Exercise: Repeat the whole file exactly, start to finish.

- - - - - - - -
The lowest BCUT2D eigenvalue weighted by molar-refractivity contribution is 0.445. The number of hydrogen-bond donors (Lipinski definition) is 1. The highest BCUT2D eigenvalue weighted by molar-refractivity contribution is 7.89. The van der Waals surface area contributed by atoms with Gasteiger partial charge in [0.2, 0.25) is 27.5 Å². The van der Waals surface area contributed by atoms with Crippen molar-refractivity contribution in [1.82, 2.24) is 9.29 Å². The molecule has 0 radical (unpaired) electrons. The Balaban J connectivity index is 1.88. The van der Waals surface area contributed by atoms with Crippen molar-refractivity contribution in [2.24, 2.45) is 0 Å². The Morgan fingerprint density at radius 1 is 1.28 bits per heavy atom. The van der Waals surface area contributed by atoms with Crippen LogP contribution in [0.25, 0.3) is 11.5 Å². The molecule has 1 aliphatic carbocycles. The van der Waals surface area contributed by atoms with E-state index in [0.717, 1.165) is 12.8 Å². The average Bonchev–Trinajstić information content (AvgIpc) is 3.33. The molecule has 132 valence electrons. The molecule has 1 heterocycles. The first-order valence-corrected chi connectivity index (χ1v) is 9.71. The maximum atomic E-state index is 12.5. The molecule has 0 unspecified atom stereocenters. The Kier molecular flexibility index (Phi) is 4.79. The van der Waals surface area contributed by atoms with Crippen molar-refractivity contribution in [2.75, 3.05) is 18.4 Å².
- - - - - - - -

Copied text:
The lowest BCUT2D eigenvalue weighted by molar-refractivity contribution is 0.445. The number of hydrogen-bond donors (Lipinski definition) is 1. The highest BCUT2D eigenvalue weighted by molar-refractivity contribution is 7.89. The van der Waals surface area contributed by atoms with Gasteiger partial charge in [0.2, 0.25) is 27.5 Å². The van der Waals surface area contributed by atoms with Crippen molar-refractivity contribution in [1.82, 2.24) is 9.29 Å². The molecule has 0 radical (unpaired) electrons. The Balaban J connectivity index is 1.88. The van der Waals surface area contributed by atoms with Crippen molar-refractivity contribution in [2.24, 2.45) is 0 Å². The Morgan fingerprint density at radius 1 is 1.28 bits per heavy atom. The van der Waals surface area contributed by atoms with Crippen LogP contribution in [0.25, 0.3) is 11.5 Å². The molecule has 1 aliphatic carbocycles. The van der Waals surface area contributed by atoms with E-state index in [0.717, 1.165) is 12.8 Å². The average Bonchev–Trinajstić information content (AvgIpc) is 3.33. The molecule has 132 valence electrons. The molecule has 1 heterocycles. The first-order valence-corrected chi connectivity index (χ1v) is 9.71. The maximum atomic E-state index is 12.5. The molecule has 0 unspecified atom stereocenters. The Kier molecular flexibility index (Phi) is 4.79. The van der Waals surface area contributed by atoms with Crippen molar-refractivity contribution in [2.75, 3.05) is 18.4 Å².